Ponderings and pancakes from the edge of the earth
cape isachsen — in a tent 200 kilometres from the North Pole, I’m downing pancakes made on a Coleman stove and pondering my ambivalent affair with the Arctic turf I’ll soon be leaving.I arrived here in a Twin Otter from the tiny hamlet of Resolute Bay yesterday, and the place blew my mind. Cape Isachsen, an unmanned weather station, looks like a ghost town, with hydro poles still leading to it from wherever the long-abandoned generating station used to be. It’s eerily reminiscent of those films of atomic test sites from the 50s.
A U.S. Air Force DC-3 is trapped in the ice like a bug in amber. The best guess anyone can hazard is that it crashed at around the same time as those nuke tests.
I’m here to cover the story of 29 Canadian Rangers who’ve just completed an 850-kilometre trek by snowmobile to the magnetic North Pole, a ritualized manoeuvre intended to assert Canadian Arctic sovereignty. Kigliqaqvik is the Inuktitut word for “the edge of the known world’ — that’s what they call this polar territory.
Kigliqaqvik pretty much sums up where we are. Magnetic north is where your compass needle points to, as opposed to geographic north, which is the very top of the earth. The location of the magnetic pole constantly fluctuates courtesy of changes in Earth’s magnetic field.
The weather is cooperating, but it can be notoriously fickle. A CBC reporter who accompanied the Rangers has little spots of frostbite on his face, and I’m not envying him one bit. An early lesson for people who come up north is that where the elements are concerned there’s no margin for error.
I chug some hot tea to keep me warm, light up a smoke between interviews, then go and find myself a nice patch of snow to piss on. Prior to jumping on this voyage, I debated whether I should bring an airplane-size bottle of booze or something a little more potent. The idea of lighting the most northerly spliff ever is tempting, but blitzed people tend to do stupid things, and this is not the place to be toying with mother nature.
Last spring, a Japanese adventurer got it in his head to get dropped off at the geographic North Pole so he could walk home across the sea ice. He made it to Resolute, then disappeared on the next leg of his journey. Paddy, one of the Rangers from Resolute, found his body in the water after an airplane spotted his sled. He’d evidently fallen through a crack in the ice.
Covering this ceremonial staking of Canuck borders is a swan song for me. I’m taking my leave of the north after 15 months at Yellowknife’s News/North. A daily paper in yet another boomtown just hired me, so off I go to Fort McMurray, Alberta.
The north and I have had a love-hate relationship for the last 15 months. Besides the darkness at 2 in the afternoon, I’ve had a lingering sense of never quite grasping the cultural ecology.
The Dene and the Inuit, for example, have this huge thing about “the land.” The Dene call the NWT Denendeh, meaning “the place of the people.” Call any given band office to speak to a chief or some other official, and invariably you’ll be told that he or she is “on the land.”
This always seems to be said with a reverential tone that I heard but could never deeply comprehend, coming as I do from a forest of concrete and steel. The closest I ever came was in Inuvik when a young man fell off his boat and drowned. When they found his body, I contacted the family and interviewed his mother, who told me her son “loved being on the land most of all.”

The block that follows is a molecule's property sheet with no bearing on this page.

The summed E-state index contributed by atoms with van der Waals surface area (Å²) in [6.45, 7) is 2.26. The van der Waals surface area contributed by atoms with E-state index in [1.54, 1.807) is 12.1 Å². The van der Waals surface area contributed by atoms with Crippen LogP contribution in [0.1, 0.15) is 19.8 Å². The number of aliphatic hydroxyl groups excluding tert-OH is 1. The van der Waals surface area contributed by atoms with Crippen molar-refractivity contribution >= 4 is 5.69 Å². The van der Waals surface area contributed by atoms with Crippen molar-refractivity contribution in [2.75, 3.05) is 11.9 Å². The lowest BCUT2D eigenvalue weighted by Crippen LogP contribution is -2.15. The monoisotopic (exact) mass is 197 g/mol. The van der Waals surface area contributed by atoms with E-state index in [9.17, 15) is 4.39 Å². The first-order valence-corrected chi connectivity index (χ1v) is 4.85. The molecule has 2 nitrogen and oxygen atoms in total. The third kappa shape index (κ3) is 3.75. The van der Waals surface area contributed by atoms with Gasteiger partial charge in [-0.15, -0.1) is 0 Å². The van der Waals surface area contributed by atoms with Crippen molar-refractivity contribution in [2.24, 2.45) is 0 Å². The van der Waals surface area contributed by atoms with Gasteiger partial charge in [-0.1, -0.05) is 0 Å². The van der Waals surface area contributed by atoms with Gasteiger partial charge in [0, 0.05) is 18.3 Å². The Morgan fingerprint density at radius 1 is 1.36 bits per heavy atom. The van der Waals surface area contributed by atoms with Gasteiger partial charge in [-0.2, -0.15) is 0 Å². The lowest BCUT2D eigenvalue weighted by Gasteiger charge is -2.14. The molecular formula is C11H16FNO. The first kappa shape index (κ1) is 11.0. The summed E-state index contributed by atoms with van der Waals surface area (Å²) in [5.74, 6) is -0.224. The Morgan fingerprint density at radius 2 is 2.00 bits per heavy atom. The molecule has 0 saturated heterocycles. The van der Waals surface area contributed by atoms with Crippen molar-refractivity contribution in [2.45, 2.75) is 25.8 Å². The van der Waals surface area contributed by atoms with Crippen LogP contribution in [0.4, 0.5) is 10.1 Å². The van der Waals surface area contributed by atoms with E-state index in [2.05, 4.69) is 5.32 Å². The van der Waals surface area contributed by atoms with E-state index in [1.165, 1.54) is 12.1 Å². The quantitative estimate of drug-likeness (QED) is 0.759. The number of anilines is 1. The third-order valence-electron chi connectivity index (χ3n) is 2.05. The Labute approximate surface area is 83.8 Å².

A picture of him skinning a freshly caught beaver hung in a place of pride in the living room. His skill with the blade, evident in the photo, was completely overshadowed by the smile on his face.
I’ve also been on the receiving end of lessons in tolerance, playing nicely with others and friendship. Leaving hurts, especially knowing that over time I’ll inevitably lose touch with anyone who meant anything to me here. I’m still trying to figure out what I’m supposed to learn from that one.
Back in Resolute at the Side Camp Inn, I’m struck by how different the place I occupy now is from the one I left more than a year ago when I said goodbye to the assembly line at DaimlerChrysler.
The sun is setting today, but just barely. This time of year it never gets completely dark here. In another few weeks the sun won’t even bother dropping below the horizon, and the eternal darkness of the winter months will be a distant memory.
Around the hamlet, the signs of subsistence hunting are everywhere. People keep their rifles lashed to their snowmobiles, and the roofs of their houses are covered with racks of antlers.
The frozen carcasses of about five ringed seals lie ready to be butchered nearby. In my time up north, I’ve eaten caribou, muskox, char and maktaaq (whale skin) in the traditional Inuit fashion — raw, but slightly frozen.
While vaguely new-wavey tunes play on the community TV channel, an important directive from the RCMP crawls across the screen. “Please don’t hit golf balls inside the hamlet. Only golf outside the ring road.” Oh, yeah? And what’ll you do if we ignore that request? “Violators will have their club and ball taken away,” the text says.
I suspect I’ll feel more than one pang of regret at my decision to vacate to Fort McMurray.
I think back to my last moments at Isachsen. Just as the commanding officer and his guests are preparing to board the Twin Otter back to Resolute, a sundog appears. It’s an atmospheric phenomenon caused by sunlight reflecting off ice crystals in the air, making it look like there’s more than one sun in the sky.
It grows in intensity until there are five distinct orbs linked by a shining line of gold. It looks for all the world like a halo above us. Even long-time denizens of the High Arctic are impressed.
“That’s a good sign,” laughs Debbie Iqaluk, one of the guides from Resolute. No doubt she’s referring to the Kigliqaqvik Rangers’ return trip home, but I think I’ll borrow it for myself.